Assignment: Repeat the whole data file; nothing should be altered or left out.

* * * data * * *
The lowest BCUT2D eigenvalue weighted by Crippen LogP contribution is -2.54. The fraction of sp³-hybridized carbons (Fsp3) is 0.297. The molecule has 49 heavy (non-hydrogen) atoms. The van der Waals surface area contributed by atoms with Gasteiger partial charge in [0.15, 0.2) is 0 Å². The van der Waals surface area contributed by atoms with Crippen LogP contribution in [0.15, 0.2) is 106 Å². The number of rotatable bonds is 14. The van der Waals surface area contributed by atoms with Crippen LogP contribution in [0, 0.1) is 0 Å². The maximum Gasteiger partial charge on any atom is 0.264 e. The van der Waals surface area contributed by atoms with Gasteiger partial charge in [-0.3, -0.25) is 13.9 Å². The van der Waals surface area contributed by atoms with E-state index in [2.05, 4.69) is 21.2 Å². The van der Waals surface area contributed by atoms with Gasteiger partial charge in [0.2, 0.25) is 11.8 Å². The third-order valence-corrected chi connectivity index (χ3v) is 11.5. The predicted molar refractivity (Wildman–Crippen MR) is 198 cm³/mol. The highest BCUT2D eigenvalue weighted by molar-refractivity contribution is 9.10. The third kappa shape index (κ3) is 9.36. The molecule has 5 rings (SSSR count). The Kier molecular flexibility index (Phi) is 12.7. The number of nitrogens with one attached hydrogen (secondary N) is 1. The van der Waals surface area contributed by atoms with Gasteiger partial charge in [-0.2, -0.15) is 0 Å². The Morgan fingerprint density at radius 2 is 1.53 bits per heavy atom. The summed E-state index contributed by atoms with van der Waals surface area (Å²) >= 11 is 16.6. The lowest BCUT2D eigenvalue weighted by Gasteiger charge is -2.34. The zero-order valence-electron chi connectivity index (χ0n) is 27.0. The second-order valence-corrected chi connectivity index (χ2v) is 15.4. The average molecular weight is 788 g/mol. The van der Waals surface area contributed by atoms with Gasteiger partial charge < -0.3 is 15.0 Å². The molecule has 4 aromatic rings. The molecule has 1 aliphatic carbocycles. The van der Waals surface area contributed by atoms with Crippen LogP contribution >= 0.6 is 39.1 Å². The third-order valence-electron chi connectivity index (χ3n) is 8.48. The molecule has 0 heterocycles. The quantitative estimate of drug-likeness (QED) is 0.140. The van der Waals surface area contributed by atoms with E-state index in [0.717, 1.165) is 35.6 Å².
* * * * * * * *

The lowest BCUT2D eigenvalue weighted by Crippen LogP contribution is -2.54. The fraction of sp³-hybridized carbons (Fsp3) is 0.297. The molecule has 49 heavy (non-hydrogen) atoms. The van der Waals surface area contributed by atoms with Gasteiger partial charge in [0.15, 0.2) is 0 Å². The van der Waals surface area contributed by atoms with Crippen LogP contribution in [0.15, 0.2) is 106 Å². The number of rotatable bonds is 14. The van der Waals surface area contributed by atoms with Crippen LogP contribution in [0, 0.1) is 0 Å². The maximum Gasteiger partial charge on any atom is 0.264 e. The van der Waals surface area contributed by atoms with Gasteiger partial charge in [-0.3, -0.25) is 13.9 Å². The van der Waals surface area contributed by atoms with E-state index in [2.05, 4.69) is 21.2 Å². The van der Waals surface area contributed by atoms with Gasteiger partial charge in [0.2, 0.25) is 11.8 Å². The third-order valence-corrected chi connectivity index (χ3v) is 11.5. The predicted molar refractivity (Wildman–Crippen MR) is 198 cm³/mol. The highest BCUT2D eigenvalue weighted by molar-refractivity contribution is 9.10. The third kappa shape index (κ3) is 9.36. The molecule has 5 rings (SSSR count). The Kier molecular flexibility index (Phi) is 12.7. The number of nitrogens with one attached hydrogen (secondary N) is 1. The van der Waals surface area contributed by atoms with Gasteiger partial charge in [-0.2, -0.15) is 0 Å². The Morgan fingerprint density at radius 2 is 1.53 bits per heavy atom. The summed E-state index contributed by atoms with van der Waals surface area (Å²) >= 11 is 16.6. The lowest BCUT2D eigenvalue weighted by Gasteiger charge is -2.34. The zero-order valence-electron chi connectivity index (χ0n) is 27.0. The second-order valence-corrected chi connectivity index (χ2v) is 15.4. The average molecular weight is 788 g/mol. The van der Waals surface area contributed by atoms with Gasteiger partial charge < -0.3 is 15.0 Å². The molecule has 4 aromatic rings. The molecule has 1 aliphatic carbocycles. The van der Waals surface area contributed by atoms with Crippen LogP contribution >= 0.6 is 39.1 Å². The third-order valence-electron chi connectivity index (χ3n) is 8.48. The molecule has 0 heterocycles. The quantitative estimate of drug-likeness (QED) is 0.140. The van der Waals surface area contributed by atoms with E-state index in [0.717, 1.165) is 35.6 Å².